That "monstered up sweetness" could have come from the alternately fraught and stingy pen of Jack Gilbert. It is, you might say, cultural memory. I suppose the dozing gods a nod to Yeats' sleepy emperor, himself nodding, for whom art is a distraction to keep unconsciousness at arm's length. Pinsky also performs the work of personal memory, raising and placing it in the historical stream. Several of his best-known longer poems, including "Sadness and Happiness" and "History of My Heart," arise out of specifically personal regions to be reemplotted in larger settings. This trait has contributed to the sense that he is as close to a "public poet" as we have had, pace Robert Lowell, i.e., Allen Ginsberg, and Billy Collins. He is also the bright student of his destiny, approved alike of parents, friends, and critics. But such patronage can be a liability, as Lowell sensed. Better to clock your father, as Lord Weary did, or veer off into Cheeverian caricatures, as Collins does, to make a public place for the inner poet. Pinsky gives the impression of being just such a smart student, but he dodges the eventual resentment that comes back to haunt preciosity, and he refrains from biting the hand. He does this by showing how this intelligence, following its own nose, leads inevitably from memory to imagination and back again, like Ezekiel's ladder to and from heaven, like the railroad of the gnarly pagan gods, until we arrive at those aphids and the micro world is now the world in toto. In his final essay, Rorty remarked that "reason can only follow paths that the imagination has first broken." He goes on to note that words—imagination's transport mechanism—precede all moral and intellectual progress.

Pinsky is fond of anecdotes, particularly as they hint at tears and anomalies in the cultural fabric. At the basis of every image casting its glowworm light on the poetic line, there lies a story, a bestirring that gets the molecules going until, at length out of gas, they are handed over to—to some—regrettable circumstance; to others, the utmost in consolation, namely to metaphysical existence. Here is one from "The Street":

      Once a stranger drove off in a car
      With somebody's wife,
      And he ran after them in his undershirt
      And threw his shoe at the car. It bounced
      Into the street
      Harmlessly, and we carried it back to him;
      But the man had too much dignity
      To put it back on,
      So he held it and stood crying in the street:
      "He's breaking up my home," he said,
      "The son of a bitch
      Bastard is breaking up my home." The street
      Rose undulant in pavement-breaking coils
      And the man rode it,
      Still holding his shoe and stiffly upright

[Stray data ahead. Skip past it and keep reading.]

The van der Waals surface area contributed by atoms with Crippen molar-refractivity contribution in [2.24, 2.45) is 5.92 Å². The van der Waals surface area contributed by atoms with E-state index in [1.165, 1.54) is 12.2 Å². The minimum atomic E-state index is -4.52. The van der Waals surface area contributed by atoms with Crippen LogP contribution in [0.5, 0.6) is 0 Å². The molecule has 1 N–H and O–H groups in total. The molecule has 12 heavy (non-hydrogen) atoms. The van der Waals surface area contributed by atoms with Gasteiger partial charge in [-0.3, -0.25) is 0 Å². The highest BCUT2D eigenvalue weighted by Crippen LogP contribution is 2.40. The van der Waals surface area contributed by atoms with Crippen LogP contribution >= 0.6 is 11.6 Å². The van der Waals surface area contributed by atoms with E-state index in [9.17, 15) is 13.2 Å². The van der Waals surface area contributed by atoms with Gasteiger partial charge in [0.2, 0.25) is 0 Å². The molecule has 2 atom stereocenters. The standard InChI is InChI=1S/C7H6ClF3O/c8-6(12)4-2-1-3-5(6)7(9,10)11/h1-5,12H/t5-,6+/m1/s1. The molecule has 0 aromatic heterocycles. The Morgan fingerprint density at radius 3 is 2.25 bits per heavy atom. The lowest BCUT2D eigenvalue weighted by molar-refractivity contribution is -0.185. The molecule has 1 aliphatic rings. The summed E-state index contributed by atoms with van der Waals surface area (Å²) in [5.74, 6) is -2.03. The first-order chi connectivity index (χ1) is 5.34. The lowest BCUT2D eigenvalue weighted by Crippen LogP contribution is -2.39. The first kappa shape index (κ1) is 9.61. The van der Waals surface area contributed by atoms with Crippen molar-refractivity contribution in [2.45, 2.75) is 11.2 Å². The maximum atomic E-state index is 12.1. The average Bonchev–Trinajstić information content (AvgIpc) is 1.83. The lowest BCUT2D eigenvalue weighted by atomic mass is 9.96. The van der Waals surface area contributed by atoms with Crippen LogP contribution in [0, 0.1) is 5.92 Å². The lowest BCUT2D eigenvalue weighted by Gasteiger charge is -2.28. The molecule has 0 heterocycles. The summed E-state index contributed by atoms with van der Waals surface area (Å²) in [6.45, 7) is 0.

Like a trick rider in the circus parade
      That came down the street
      Each August...

It's that old school "dignity" that makes the youth flinch when it shows up shorn of quotation marks, but here it's exactly le mot juste because it raises the prospect, not only that the humiliated cuckold's possession of the qualities present in this noun suddenly lies under threat, but that it's a word whose moral coverage is shared by the onlooker, the poet, and, it is hoped, the reader. To which half of a room of readers will respond, "Thanks for sharing!" but that the other half, his half, gather instinctively around the wronged man in solidarity, giving his sense of personal laceration the widened significance of a tribal wounding. Such a solidarity provides a justification for cultural memory. In "If the Dead Came Back," Pinsky observes,

      The dead who know the future require a blood offering
      Or your one hand accuses the other both lacking any
      Sacrifice for the engendering appetites of the dead.

"Engendering appetites"—that's fine. The prepositional phrase "of the dead," on the other hand, has caused no end of mischief for lesser poets, as Pinsky is aware. There was a time, not so long past, when you could easily find poems (and book titles) with howlers like "Valentines of the Dead." You get the picture. Sometimes such a solecism is a necessary component, and one is put in the paradoxical position of using a dead phrase to propel a live one into place. Thus the poet, in laying out the fact of paradox, spreads the cards in their spectrum before us, like a croupier in a smoky room of serious players. Pinsky understands the paradoxical configuration of his lyric matter, indeed of his status as a public poet who is deeply drawn to memory's images, the hallmark of privacy. The welcome success of his status notwithstanding, his intelligence learned quickly to finesse the contrary, often obscured claims: one requesting articulation before the polis, the other demanding the language that gestures to the mystery of subjective feeling and utterance. The finessing becomes itself a subject and comes to stand for the difficulties inherent in all mediating poetries. I am not suggesting that the poet wishes to represent some aspect of poetry's difficulties of address in the midst of words' sometimes Elizabethan ease, even eloquence. Like the man who has been returned his shoe at the site of his outrage and humiliation, Pinsky wields something like a dignity of circumstance that transcends the bullshit besetting lesser bards. Sometimes playing against type, he declines to show that he can, once more, orchestrate the polysemous parts of larger narratives by selecting the Beckett option of downsizing the means, both to discover what will suffice (that's a given) and to put the less-is-more paradox back on display as an emblem of the poem's inverted reach in the face of baroque temptations. His well-known "Samurai Song" shows the type: